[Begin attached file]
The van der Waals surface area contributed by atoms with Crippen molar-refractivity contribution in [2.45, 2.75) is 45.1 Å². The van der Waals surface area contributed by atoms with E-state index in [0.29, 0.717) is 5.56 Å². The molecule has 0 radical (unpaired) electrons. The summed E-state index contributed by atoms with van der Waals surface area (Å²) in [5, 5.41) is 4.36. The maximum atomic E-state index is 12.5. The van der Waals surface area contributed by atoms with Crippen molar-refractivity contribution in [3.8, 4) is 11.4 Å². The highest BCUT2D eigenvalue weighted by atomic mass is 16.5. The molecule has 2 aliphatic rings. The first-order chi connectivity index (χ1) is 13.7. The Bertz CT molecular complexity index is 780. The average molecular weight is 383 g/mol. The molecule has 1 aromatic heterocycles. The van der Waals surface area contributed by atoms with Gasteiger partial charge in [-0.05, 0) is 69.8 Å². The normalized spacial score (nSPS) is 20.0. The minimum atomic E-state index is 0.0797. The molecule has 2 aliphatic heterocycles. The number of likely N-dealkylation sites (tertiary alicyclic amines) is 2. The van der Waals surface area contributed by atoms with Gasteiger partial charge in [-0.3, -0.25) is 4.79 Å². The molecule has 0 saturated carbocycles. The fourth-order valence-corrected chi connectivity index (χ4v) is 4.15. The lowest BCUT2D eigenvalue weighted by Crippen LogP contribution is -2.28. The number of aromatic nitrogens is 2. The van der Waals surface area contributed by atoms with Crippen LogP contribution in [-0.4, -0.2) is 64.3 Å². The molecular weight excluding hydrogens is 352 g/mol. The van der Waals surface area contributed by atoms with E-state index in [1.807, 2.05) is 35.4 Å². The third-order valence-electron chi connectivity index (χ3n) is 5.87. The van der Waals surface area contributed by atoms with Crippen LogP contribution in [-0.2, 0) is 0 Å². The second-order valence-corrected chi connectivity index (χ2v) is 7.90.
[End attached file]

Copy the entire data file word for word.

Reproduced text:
The van der Waals surface area contributed by atoms with Crippen molar-refractivity contribution in [2.45, 2.75) is 45.1 Å². The van der Waals surface area contributed by atoms with E-state index in [0.29, 0.717) is 5.56 Å². The molecule has 0 radical (unpaired) electrons. The summed E-state index contributed by atoms with van der Waals surface area (Å²) in [5, 5.41) is 4.36. The maximum atomic E-state index is 12.5. The van der Waals surface area contributed by atoms with Crippen molar-refractivity contribution in [3.8, 4) is 11.4 Å². The highest BCUT2D eigenvalue weighted by atomic mass is 16.5. The molecule has 2 aliphatic rings. The first-order chi connectivity index (χ1) is 13.7. The Bertz CT molecular complexity index is 780. The average molecular weight is 383 g/mol. The molecule has 1 aromatic heterocycles. The van der Waals surface area contributed by atoms with Gasteiger partial charge in [-0.05, 0) is 69.8 Å². The normalized spacial score (nSPS) is 20.0. The minimum atomic E-state index is 0.0797. The molecule has 2 aliphatic heterocycles. The number of likely N-dealkylation sites (tertiary alicyclic amines) is 2. The van der Waals surface area contributed by atoms with Gasteiger partial charge in [-0.3, -0.25) is 4.79 Å². The molecule has 0 saturated carbocycles. The fourth-order valence-corrected chi connectivity index (χ4v) is 4.15. The lowest BCUT2D eigenvalue weighted by Crippen LogP contribution is -2.28. The number of aromatic nitrogens is 2. The van der Waals surface area contributed by atoms with Crippen LogP contribution in [-0.4, -0.2) is 64.3 Å². The molecular weight excluding hydrogens is 352 g/mol. The van der Waals surface area contributed by atoms with E-state index in [1.807, 2.05) is 35.4 Å². The third-order valence-electron chi connectivity index (χ3n) is 5.87. The van der Waals surface area contributed by atoms with Crippen LogP contribution in [-0.2, 0) is 0 Å². The second-order valence-corrected chi connectivity index (χ2v) is 7.90.